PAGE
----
Somali elders agree to vote on new constitution
After two months of constitutional setbacks, traditional elders have agreed to vote on the new constitution. Many politicians say the approval by the traditional leaders is a historic step.
The National Constituent Assembly, which is composed of 825 Somali traditional elders, was due to meet in Mogadishu for seven days, starting Wednesday.
It is expected to ratify the new Somali permanent constitution and will pave the way for the election of a new parliament and president.
The elders have already been through some lengthy wrangling over the number of representatives in the new parliament.
However UN special envoy to Somalia Augustine Mahiga has intervened and the number of people in the parliament has been set at 275.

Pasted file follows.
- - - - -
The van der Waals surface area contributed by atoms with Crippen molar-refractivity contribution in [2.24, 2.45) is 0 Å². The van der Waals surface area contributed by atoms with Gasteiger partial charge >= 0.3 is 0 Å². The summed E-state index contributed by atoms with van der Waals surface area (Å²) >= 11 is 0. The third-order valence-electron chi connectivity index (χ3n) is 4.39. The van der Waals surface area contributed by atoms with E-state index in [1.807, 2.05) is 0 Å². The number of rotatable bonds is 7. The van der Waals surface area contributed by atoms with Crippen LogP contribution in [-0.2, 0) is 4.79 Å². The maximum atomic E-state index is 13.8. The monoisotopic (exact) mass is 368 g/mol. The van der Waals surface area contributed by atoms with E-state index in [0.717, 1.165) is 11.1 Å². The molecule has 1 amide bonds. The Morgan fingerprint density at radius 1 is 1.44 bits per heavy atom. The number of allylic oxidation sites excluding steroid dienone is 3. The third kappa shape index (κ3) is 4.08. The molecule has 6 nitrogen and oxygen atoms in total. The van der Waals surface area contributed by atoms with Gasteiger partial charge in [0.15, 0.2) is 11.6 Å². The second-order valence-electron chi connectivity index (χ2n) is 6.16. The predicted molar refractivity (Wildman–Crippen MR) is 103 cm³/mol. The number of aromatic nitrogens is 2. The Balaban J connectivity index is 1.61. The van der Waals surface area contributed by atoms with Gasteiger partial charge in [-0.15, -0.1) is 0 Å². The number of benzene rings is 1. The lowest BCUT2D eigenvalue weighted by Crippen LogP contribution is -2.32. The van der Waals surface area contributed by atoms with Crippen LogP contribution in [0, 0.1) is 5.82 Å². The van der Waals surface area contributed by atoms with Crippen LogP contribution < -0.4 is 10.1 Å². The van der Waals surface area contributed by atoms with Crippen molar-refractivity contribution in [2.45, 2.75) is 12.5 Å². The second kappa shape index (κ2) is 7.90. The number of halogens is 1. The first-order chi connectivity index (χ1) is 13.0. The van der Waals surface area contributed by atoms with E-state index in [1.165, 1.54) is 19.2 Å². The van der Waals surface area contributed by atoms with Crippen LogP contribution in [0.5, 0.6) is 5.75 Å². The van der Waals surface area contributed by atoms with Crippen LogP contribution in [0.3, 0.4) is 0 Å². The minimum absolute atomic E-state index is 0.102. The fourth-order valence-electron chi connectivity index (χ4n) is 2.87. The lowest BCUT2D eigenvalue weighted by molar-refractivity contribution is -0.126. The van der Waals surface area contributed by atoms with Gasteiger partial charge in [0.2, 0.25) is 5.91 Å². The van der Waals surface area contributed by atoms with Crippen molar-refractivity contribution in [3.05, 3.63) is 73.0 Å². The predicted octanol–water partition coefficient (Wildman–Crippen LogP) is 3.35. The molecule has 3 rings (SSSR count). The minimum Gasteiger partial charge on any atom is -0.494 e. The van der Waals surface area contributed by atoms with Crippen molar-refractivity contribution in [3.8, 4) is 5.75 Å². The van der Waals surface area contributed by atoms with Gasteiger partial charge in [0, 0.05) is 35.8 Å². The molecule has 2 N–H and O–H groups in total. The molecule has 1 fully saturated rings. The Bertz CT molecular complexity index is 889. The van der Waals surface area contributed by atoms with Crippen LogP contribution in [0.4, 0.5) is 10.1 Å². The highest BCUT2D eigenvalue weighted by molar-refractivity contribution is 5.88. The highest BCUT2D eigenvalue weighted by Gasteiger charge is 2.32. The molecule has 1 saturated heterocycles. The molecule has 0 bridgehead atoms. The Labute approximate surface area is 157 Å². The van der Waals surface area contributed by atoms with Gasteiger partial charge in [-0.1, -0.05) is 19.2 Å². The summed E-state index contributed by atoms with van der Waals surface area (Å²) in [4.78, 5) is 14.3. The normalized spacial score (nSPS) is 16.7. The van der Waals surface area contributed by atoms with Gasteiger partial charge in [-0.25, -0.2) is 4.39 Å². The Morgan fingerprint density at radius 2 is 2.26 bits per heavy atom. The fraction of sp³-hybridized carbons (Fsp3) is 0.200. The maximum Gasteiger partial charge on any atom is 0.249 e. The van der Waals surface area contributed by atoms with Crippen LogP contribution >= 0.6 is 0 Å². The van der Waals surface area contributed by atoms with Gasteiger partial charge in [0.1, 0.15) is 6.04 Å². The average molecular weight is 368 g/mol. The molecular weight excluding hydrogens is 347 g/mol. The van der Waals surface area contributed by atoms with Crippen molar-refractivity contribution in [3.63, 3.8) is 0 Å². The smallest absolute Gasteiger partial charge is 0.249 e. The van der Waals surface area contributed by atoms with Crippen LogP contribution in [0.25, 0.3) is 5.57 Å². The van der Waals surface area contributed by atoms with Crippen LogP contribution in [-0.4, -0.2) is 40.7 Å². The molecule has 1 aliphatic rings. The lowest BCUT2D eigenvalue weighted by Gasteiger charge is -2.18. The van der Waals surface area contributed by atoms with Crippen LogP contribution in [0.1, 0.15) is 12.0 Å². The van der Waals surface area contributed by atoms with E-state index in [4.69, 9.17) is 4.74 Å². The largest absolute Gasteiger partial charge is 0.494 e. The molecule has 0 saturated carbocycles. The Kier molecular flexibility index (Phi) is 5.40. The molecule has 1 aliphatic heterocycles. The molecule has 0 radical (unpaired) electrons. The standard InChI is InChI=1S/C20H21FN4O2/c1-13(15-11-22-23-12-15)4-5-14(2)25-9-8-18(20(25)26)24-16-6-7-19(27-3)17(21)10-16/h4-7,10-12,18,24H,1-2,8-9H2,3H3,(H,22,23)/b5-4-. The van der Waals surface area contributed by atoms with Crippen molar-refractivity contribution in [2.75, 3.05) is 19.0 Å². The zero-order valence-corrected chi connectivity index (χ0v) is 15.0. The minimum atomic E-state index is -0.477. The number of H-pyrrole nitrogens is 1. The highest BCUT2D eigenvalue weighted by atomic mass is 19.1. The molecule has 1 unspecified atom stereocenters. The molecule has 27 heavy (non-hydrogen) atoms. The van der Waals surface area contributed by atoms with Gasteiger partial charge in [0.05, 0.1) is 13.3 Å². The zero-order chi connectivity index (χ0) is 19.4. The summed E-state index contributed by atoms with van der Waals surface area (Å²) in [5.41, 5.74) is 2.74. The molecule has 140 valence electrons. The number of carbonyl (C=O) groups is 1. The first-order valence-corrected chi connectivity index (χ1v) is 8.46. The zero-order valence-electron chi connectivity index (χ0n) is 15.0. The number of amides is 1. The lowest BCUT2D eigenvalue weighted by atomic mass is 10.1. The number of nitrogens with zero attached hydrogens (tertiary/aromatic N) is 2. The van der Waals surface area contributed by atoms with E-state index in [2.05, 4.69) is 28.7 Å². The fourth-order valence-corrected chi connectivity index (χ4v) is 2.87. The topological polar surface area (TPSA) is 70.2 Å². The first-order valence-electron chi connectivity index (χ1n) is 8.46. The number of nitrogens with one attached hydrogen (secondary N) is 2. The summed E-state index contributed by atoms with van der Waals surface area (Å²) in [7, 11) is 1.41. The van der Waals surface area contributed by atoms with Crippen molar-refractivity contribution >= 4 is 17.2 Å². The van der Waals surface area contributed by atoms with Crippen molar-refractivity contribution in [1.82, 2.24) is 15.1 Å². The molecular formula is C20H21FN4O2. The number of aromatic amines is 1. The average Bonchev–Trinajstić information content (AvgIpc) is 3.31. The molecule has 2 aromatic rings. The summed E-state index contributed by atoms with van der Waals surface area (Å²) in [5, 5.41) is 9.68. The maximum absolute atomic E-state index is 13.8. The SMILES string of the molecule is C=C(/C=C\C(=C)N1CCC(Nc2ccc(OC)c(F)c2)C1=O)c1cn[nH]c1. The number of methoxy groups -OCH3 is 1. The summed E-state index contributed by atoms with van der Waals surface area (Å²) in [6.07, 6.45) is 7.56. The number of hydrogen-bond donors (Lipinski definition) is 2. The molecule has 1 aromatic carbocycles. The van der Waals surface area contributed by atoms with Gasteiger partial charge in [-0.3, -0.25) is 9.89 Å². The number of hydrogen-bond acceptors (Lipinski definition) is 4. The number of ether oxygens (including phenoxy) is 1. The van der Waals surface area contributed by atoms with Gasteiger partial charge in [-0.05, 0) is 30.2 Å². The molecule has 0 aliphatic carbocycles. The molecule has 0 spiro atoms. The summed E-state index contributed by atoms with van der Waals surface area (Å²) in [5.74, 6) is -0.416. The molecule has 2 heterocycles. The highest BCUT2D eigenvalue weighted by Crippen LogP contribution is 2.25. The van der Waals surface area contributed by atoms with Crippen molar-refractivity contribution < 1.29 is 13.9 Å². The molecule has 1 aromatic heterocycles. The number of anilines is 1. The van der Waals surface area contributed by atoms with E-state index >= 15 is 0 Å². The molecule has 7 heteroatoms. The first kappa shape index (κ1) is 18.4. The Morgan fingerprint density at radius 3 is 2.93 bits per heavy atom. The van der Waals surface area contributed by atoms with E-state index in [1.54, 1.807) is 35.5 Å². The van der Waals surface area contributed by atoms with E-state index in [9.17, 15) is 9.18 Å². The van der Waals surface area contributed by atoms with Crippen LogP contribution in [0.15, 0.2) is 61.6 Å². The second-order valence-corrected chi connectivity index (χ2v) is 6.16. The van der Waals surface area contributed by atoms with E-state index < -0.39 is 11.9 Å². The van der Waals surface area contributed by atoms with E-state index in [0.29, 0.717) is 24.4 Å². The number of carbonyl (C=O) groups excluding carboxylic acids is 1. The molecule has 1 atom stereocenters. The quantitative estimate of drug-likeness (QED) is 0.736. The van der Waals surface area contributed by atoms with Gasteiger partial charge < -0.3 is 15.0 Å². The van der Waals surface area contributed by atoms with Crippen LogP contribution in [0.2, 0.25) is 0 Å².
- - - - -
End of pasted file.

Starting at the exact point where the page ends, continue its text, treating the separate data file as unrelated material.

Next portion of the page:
Elders also met with transitional President Sharif Sheikh Ahmed and Prime Minister Abdiweli Mohamed Ali Gaas to try to resolve issues that delayed the meeting of the elders.
Both Sharif and Gaas said they are optimistic that the transitional period of consultation will end on time, despite setbacks and missed deadlines.
Meanwhile in the southern city of Merka, the Al-Shebab Islamist group executed three men they accused of being American and British intelligence agents.
The three have been under investigation by Al-Shebab since the beginning of the year, according to the judge who sentenced them to death on Monday.
They were executed by firing squad in the outskirts of Merka.
According to local sources, people were forced to watch the executions.
The sources say the men were accused of being behind the killing of Al-Shebab agent and foreign fighter Bilal el Berjawi earlier this year in Elasha Biyaha.
The three men executed were: Issaq Omar Hassan, Yasin Usman Ahmed, accused of working with the CIA, and Mukhtar Ibrahim Sheikh, accused of working with the British intelligence agency.